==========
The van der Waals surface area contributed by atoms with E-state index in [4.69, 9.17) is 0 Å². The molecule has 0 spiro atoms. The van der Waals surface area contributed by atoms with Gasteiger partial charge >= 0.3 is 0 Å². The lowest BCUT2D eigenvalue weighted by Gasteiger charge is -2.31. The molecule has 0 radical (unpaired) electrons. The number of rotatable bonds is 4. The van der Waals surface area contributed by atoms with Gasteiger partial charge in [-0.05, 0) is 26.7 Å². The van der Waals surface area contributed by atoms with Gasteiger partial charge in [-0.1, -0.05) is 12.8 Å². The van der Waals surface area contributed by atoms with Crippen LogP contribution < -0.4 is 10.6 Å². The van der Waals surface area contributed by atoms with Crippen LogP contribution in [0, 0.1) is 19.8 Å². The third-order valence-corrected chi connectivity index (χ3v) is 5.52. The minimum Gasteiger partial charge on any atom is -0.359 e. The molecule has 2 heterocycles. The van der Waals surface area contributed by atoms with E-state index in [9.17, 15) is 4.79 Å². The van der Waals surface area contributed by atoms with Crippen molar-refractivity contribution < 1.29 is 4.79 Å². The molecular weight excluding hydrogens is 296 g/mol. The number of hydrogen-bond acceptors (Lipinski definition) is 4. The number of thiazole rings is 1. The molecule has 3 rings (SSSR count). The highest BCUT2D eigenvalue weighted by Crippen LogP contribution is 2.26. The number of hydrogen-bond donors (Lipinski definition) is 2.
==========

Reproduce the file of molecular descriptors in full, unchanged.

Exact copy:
The van der Waals surface area contributed by atoms with E-state index in [4.69, 9.17) is 0 Å². The molecule has 0 spiro atoms. The van der Waals surface area contributed by atoms with Gasteiger partial charge >= 0.3 is 0 Å². The lowest BCUT2D eigenvalue weighted by Gasteiger charge is -2.31. The molecule has 0 radical (unpaired) electrons. The number of rotatable bonds is 4. The van der Waals surface area contributed by atoms with Gasteiger partial charge in [-0.05, 0) is 26.7 Å². The van der Waals surface area contributed by atoms with Gasteiger partial charge in [-0.1, -0.05) is 12.8 Å². The van der Waals surface area contributed by atoms with Crippen LogP contribution < -0.4 is 10.6 Å². The van der Waals surface area contributed by atoms with Crippen LogP contribution in [0, 0.1) is 19.8 Å². The third-order valence-corrected chi connectivity index (χ3v) is 5.52. The minimum Gasteiger partial charge on any atom is -0.359 e. The molecule has 2 heterocycles. The van der Waals surface area contributed by atoms with E-state index in [9.17, 15) is 4.79 Å². The van der Waals surface area contributed by atoms with Crippen molar-refractivity contribution < 1.29 is 4.79 Å². The molecular weight excluding hydrogens is 296 g/mol. The number of hydrogen-bond acceptors (Lipinski definition) is 4. The number of thiazole rings is 1. The molecule has 3 rings (SSSR count). The highest BCUT2D eigenvalue weighted by Crippen LogP contribution is 2.26. The number of hydrogen-bond donors (Lipinski definition) is 2.